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Publication numberUS4172710 A
Publication typeGrant
Application numberUS 05/854,780
Publication dateOct 30, 1979
Filing dateNov 25, 1977
Priority dateDec 3, 1976
Also published asCA1107206A1, DE2751735A1
Publication number05854780, 854780, US 4172710 A, US 4172710A, US-A-4172710, US4172710 A, US4172710A
InventorsJacobus H. van der Molen
Original AssigneeU.S. Philips Corporation
Export CitationBiBTeX, EndNote, RefMan
External Links: USPTO, USPTO Assignment, Espacenet
Vacuum cleaner
US 4172710 A
Abstract
A vacuum cleaner comprising a first whirl chamber for receiving dust-laden air and separating heavy and light dust particles therefrom, a second whirl chamber communicating at its inlet end with said first whirl chamber for receiving air therefrom and concentrating very light dust particles in said air, an intermediate chamber arranged at the outlet end of the second whirl chamber for receiving the very light dust particle-containing air therefrom, and a separate air-passage connection between the intermediate chamber and the first whirl chamber for return of said very light dust particle-containing air thereto.
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Claims(4)
What is claimed is:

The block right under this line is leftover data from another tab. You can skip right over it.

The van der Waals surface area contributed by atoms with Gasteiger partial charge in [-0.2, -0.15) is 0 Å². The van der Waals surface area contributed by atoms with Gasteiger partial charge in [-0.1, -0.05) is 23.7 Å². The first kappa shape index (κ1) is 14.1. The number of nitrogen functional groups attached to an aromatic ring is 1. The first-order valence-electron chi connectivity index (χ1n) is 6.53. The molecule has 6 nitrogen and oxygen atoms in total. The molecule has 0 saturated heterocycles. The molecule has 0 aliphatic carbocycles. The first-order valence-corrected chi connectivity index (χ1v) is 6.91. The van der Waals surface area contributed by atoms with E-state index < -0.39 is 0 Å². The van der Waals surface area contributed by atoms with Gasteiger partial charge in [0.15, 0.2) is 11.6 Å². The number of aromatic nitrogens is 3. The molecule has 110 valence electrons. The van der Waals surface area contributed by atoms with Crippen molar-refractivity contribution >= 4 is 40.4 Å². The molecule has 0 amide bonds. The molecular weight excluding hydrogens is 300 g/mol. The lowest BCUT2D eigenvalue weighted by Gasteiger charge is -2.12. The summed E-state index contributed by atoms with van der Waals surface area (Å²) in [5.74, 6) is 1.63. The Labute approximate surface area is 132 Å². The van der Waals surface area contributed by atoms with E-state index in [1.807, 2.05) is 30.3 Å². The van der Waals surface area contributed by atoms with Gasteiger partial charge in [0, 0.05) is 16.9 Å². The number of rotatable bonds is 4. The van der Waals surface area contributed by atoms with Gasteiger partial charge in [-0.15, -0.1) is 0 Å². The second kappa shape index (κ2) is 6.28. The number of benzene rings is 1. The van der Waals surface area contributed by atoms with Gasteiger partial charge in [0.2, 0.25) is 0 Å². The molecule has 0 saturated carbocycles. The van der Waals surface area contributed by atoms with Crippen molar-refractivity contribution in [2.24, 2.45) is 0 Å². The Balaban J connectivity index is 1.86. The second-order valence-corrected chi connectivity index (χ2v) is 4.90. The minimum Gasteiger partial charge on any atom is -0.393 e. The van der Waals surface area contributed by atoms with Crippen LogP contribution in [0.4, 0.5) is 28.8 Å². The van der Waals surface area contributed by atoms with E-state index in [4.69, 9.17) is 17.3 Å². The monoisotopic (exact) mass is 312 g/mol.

1. A vacuum cleaner which comprises a first whirl chamber, a motor, a compressor impeller rotatably driven by said motor to pull air through said first whirl chamber, means to introduce air laden with heavy, light, and very light dust particles into said first whirl chamber in a manner to impart a rotary motion to said air to substantially separate the heavy and light dust particles therefrom, a dust-collection compartment positioned and arranged with respect to said first whirl chamber for reception of said separated dust particles, a second whirl chamber having an inlet end and an outlet end, said inlet end communicating with said first whirl chamber, vanes rotatably mounted to said motor and positioned in the inlet end of said second whirl chamber to impart a rotary motion to the very light dust particle-laden air entering thereinto, said vanes being driven by said motor, the length of said second whirl chamber being sufficient to assure that all of the very light dust particles reach the inner wall of said second whirl chamber, an intermediate chamber arranged at the outlet end of said second whirl chamber for reception of the very light dust particle-containing air, a separate impeller rotatably mounted to said motor and positioned in said intermediate chamber and driven by said motor, said second whirl chamber having at its outlet end a centrally disposed outlet tube extending through said intermediate chamber for passage of substantially dust-free air to the compressor impeller, an annular opening situated around said outlet tube and communicating with said intermediate chamber, and air-passage means separately connecting said intermediate chamber with the first whirl chamber for return of the very light dust particle-containing air thereto.